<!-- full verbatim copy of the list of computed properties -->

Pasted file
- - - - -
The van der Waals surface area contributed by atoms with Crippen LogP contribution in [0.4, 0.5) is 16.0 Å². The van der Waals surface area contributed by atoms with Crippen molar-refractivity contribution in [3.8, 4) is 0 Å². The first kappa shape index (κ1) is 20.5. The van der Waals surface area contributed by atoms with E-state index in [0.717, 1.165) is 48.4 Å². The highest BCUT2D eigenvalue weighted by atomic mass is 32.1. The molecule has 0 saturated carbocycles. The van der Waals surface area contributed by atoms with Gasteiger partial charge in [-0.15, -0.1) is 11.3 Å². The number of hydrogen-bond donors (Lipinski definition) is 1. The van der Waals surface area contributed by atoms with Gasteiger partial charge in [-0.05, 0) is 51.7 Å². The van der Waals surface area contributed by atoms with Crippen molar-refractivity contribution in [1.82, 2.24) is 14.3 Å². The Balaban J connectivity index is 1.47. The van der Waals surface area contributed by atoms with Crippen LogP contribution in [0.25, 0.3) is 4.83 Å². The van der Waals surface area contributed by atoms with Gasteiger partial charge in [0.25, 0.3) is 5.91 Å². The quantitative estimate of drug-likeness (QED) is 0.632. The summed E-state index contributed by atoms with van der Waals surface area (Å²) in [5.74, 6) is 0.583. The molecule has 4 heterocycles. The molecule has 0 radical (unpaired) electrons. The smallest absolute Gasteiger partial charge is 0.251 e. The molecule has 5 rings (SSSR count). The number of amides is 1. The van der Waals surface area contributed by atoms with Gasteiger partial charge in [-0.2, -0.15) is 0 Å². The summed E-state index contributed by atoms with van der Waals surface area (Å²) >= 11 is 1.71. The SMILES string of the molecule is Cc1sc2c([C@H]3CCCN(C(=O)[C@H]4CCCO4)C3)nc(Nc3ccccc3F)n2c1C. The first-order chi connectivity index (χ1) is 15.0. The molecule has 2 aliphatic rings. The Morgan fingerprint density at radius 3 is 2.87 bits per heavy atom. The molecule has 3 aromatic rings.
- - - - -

The van der Waals surface area contributed by atoms with Crippen LogP contribution in [0.4, 0.5) is 16.0 Å². The van der Waals surface area contributed by atoms with Crippen molar-refractivity contribution in [3.8, 4) is 0 Å². The first kappa shape index (κ1) is 20.5. The van der Waals surface area contributed by atoms with E-state index in [0.717, 1.165) is 48.4 Å². The highest BCUT2D eigenvalue weighted by atomic mass is 32.1. The molecule has 0 saturated carbocycles. The van der Waals surface area contributed by atoms with Gasteiger partial charge in [-0.15, -0.1) is 11.3 Å². The number of hydrogen-bond donors (Lipinski definition) is 1. The van der Waals surface area contributed by atoms with Gasteiger partial charge in [-0.05, 0) is 51.7 Å². The van der Waals surface area contributed by atoms with Crippen molar-refractivity contribution in [1.82, 2.24) is 14.3 Å². The Balaban J connectivity index is 1.47. The van der Waals surface area contributed by atoms with Crippen LogP contribution in [0.25, 0.3) is 4.83 Å². The van der Waals surface area contributed by atoms with Gasteiger partial charge in [0.25, 0.3) is 5.91 Å². The quantitative estimate of drug-likeness (QED) is 0.632. The summed E-state index contributed by atoms with van der Waals surface area (Å²) in [5.74, 6) is 0.583. The molecule has 4 heterocycles. The molecule has 0 radical (unpaired) electrons. The smallest absolute Gasteiger partial charge is 0.251 e. The molecule has 5 rings (SSSR count). The number of amides is 1. The van der Waals surface area contributed by atoms with Gasteiger partial charge in [-0.2, -0.15) is 0 Å². The summed E-state index contributed by atoms with van der Waals surface area (Å²) >= 11 is 1.71. The SMILES string of the molecule is Cc1sc2c([C@H]3CCCN(C(=O)[C@H]4CCCO4)C3)nc(Nc3ccccc3F)n2c1C. The first-order chi connectivity index (χ1) is 15.0. The molecule has 2 aliphatic rings. The Morgan fingerprint density at radius 3 is 2.87 bits per heavy atom. The molecule has 3 aromatic rings.